LEYLA FORD WEIGHS IN ON THE REVOLVER “HOTTEST CHICKS” ISSUELet’s rant about the Revolver’s Hottest Chicks in Hard Rock list some more. God knows they deserve the attention.

The biggest issue at hand seems to be whether or not it’s sexist. It is. As a female and as a metal fan, I do, in fact, find it sexist. Look at the name. Referring to women as “chicks” on a nationally recognized and widely read magazine is sexist. It demeans women. I might be overreacting, I might be overly politically correct, but if you’re going to insist that it’s a celebration of talent, then why is it portraying women as objects right off the bat? I do give you points on being honest, though, Revolver. You could’ve gone with full denial and named it “The Most Talented Chicks in Hard Rock.”

My biggest problem with this issue is that it really has nothing to do with the music. Yes, the women who pose do it by choice, and hope that after all the gawking some reader might actually listen to their music, but ultimately, those readers probably won’t. Why? Because the magazine features bands and musicians who already have a fan base and a clear, set audience. People who know them will still buy their records, but I highly doubt some guy will be like, “Hey, that Amy Lee is quite the looker. I should probably check out her stuff.”

(And featuring Kat Von D as a member of the music scene is laughable. Yes, she likes the music. Yes, she has friends in the business. But does she actually sing? Does she play an instrument? Does she have a band? No. How can this possibly be a celebration of musical talent when you feature a tattooist known for wearing bikini tops? Oh, you put Marta from Bleeding Through right next to her. Well, that makes it all right then… come on.)

After all, what do looks have to do with talent? If that line of reasoning were correct, most metal bands sure would suck, considering the quality of attractiveness of the men in said bands. In the same sense, if a woman is hot, it should not have any bearing on her ability to perform. If Revolver were so devoted to the music, they would call attention to bands and female musicians who don’t have a nationally distributed magazine’s resources at their disposal.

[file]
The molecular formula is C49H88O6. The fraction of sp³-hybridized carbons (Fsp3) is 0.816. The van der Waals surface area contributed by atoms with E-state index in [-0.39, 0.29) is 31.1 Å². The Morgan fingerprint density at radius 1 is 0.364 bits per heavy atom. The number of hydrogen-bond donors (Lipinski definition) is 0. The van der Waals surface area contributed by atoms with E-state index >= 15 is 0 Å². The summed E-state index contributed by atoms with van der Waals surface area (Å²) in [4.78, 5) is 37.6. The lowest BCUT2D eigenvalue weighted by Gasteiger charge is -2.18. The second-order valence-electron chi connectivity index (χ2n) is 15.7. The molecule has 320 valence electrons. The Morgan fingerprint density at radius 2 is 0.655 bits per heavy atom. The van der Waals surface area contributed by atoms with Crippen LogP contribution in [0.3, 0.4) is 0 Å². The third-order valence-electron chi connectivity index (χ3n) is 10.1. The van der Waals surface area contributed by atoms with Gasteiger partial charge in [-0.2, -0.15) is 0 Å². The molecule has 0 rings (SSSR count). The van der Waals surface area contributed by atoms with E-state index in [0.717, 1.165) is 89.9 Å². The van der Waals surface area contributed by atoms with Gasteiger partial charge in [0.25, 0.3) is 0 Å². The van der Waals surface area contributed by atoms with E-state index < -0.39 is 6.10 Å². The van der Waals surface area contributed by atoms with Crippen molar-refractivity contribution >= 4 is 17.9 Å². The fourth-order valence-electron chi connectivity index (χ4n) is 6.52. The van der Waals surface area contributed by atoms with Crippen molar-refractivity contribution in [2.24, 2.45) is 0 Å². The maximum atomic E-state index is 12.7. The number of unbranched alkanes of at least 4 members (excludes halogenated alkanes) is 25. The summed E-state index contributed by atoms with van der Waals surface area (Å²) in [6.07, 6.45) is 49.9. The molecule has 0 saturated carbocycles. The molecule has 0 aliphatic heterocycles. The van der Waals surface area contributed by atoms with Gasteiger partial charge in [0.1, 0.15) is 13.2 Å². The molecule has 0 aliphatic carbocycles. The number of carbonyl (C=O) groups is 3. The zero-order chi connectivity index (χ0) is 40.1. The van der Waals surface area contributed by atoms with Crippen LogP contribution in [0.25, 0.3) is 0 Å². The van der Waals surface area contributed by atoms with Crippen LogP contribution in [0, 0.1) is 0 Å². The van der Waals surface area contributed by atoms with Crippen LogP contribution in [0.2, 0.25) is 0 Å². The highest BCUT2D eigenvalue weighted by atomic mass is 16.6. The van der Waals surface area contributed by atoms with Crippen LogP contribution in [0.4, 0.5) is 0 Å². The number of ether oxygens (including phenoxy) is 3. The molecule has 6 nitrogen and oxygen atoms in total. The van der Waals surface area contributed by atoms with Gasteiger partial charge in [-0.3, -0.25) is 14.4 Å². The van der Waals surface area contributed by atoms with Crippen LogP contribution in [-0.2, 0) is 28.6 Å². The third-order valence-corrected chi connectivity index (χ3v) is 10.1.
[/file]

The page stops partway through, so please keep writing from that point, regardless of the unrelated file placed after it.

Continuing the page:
I guess the counter-argument would be that there aren’t enough talented women in metal. (Sorry, hard rock. That name change is quite telling.) I call bullshit. There are plenty of talented women in extreme music — they just don’t want to be known for being half-naked in a magazine that one time.

Revolver isn’t the only culprit here. As long as bands keep sticking women in for scenery behind a keyboard or a bass, then they’ll remain a gimmick, and, yeah, they’ll be on lists mainly for their looks — because who doesn’t want to see a pretty face smiling up at them from a magazine?

There are plenty of truly talented women out there. It’s might be a smaller pool than the men’s, but it exists. And it’s Revolver’s responsibility as a magazine, a music magazine, to showcase them for their skills in the genre, because, hey, guess what? Looks fade. If you want to make that money with what is virtually a Playboy issue, then make one about the actual music too.

But hey, that’s just my two cents and my suggestion. It’s the credibility of the publication and the women featured therein at stake, not mine.



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